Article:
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What is the difference between emergency contraception and the abortion pill?

 

The two medications are very different.  Emergency contraception (also known as Plan B or the "Morning-After Pill") is high dose progesterone (a hormone which is also found in birth control pills).  It helps to prevent pregnancy by delaying ovulation or preventing an egg from implanting in the uterus.  If you take emergency contraception but become pregnant anyway, the medication does not harm the embryo, and if you choose to continue the pregnancy there is no higher risk of complications.

 

The abortion pill (also known as mifepristone, mifeprex, RU486, or medication abortion) is a progesterone blocker.  It terminates a pregnancy that has already been implanted. The abortion pill has a 96-99% effectiveness rate.  If the abortion fails, serious birth defects could result; for this reason, patients must be prepared to complete the abortion with an aspiration procedure.

 

The following chart explains differences between these two medications in more detail.

 

 

Emergency Contraception vs. the Abortion Pill

 

 

 

EMERGENCY CONTRACEPTION

(Also known as Plan B or

the Morning After Pill)

 

ABORTION PILL

(Also known as

medication abortion)

 

What Does It Do?

 

Prevents a pregnancy after unprotected sexual intercourse

Ends a pregnancy

When Can I Use It?

 

Works within 5 days of unprotected sex

Ends pregnancies in the first 9 weeks

Brand Names Of Pills

Plan B

Mifeprex, mifepristone, RU-486

What’s In The Pills?

Plan B contains the hormone progestin, one of the hormones found in daily

birth control pills.

 

Consists of the drug mifepristone, which blocks the action of progesterone, and is taken along with another drug, misoprostol.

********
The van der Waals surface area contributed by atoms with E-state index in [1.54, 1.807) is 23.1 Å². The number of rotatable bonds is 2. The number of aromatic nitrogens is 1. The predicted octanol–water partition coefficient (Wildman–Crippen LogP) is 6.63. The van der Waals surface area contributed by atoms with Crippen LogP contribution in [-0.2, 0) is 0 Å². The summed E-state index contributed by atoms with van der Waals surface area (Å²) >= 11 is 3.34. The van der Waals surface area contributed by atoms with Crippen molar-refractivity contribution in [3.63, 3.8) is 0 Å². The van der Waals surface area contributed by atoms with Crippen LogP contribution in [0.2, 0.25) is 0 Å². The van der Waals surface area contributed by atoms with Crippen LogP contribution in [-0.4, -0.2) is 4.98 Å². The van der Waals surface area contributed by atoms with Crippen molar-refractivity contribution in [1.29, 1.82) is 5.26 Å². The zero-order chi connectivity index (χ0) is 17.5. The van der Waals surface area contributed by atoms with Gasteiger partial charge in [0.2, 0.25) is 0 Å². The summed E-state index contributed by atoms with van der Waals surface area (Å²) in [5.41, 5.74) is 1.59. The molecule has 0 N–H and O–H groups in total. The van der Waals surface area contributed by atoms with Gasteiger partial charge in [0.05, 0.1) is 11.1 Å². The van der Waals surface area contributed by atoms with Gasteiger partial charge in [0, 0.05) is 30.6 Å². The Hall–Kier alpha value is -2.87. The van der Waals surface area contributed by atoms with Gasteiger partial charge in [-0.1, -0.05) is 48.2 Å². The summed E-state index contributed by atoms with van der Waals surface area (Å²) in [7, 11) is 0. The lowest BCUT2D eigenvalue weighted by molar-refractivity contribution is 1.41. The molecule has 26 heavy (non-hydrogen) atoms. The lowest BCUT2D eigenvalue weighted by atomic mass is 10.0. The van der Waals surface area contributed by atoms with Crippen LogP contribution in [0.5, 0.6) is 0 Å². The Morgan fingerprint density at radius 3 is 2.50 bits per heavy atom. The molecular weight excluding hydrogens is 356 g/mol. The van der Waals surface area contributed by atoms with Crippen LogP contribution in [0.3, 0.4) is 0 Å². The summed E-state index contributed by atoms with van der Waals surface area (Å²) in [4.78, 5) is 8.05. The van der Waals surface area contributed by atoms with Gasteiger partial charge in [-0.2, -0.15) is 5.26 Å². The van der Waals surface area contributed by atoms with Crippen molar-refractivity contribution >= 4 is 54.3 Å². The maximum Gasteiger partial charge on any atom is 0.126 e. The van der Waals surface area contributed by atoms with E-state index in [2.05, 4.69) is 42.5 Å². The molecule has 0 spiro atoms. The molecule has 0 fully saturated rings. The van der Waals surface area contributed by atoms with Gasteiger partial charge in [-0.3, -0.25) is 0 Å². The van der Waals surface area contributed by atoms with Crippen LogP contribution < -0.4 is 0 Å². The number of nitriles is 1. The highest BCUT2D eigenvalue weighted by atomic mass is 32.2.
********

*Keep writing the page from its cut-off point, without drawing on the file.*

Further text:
When Do You Take It?

The sooner emergency contraception is taken after an episode of unprotected sex, the better it works. It works up to 5 days after unprotected sex. The 2 pills can be taken together or 12 hours apart.

A medication abortion usually requires 2 visits to the provider. On the first day, a woman takes mifepristone. Six to 72 hours later, the woman inserts misoprostol in her vagina. It usually takes several hours for the abortion to occur. A few days later she has a follow-up visit with her doctor.

 

What Happens to Your Body?

Side effects other than nausea are rare but can include vomiting, fatigue, headache, dizziness and breast pain. The next period sometimes comes a few days early or a few days late.

Heavy bleeding with clots is common during the abortion. Afterwards, lighter bleeding with clots may last 1-2 weeks or more. The pain varies from mild to very strong cramping off and on throughout the abortion. Pain pills help.

 

How Much Does It Cost?

We charge $30.

We charge $400.  Many insurance plans now cover it.

 

 

How Effective Is It?

Taken correctly, emergency contraception reduces a woman's chance of becoming pregnant by 85 to 99 percent, depending on how soon the pills are taken.

 

Success rate is about 96-99%. When it fails, an aspiration abortion is needed.

Do You Have To Tell Your Parents?

No

No

 

Insurance Coverage

Insurance plans that cover birth control pills usually cover EC.

Many insurance plans now cover medication abortion.

Further information For more information about Plan B, you may also wish to visit the Plan B Consumer Webpage. For more information, you may wish to visit the pharmaceutical company website for mifeprex at http://www.earlyoptionpill.com/ .

 

Please note the protocol we use is slightly different than the one described in company literature.  These changes are widely used to  improve the effectiveness and  convenience of medication abortion.

 

 

(Source:  The Reproductive Health Access Project, www.reproductiveaccess.org)

 

 

 

 

 

 

 
 

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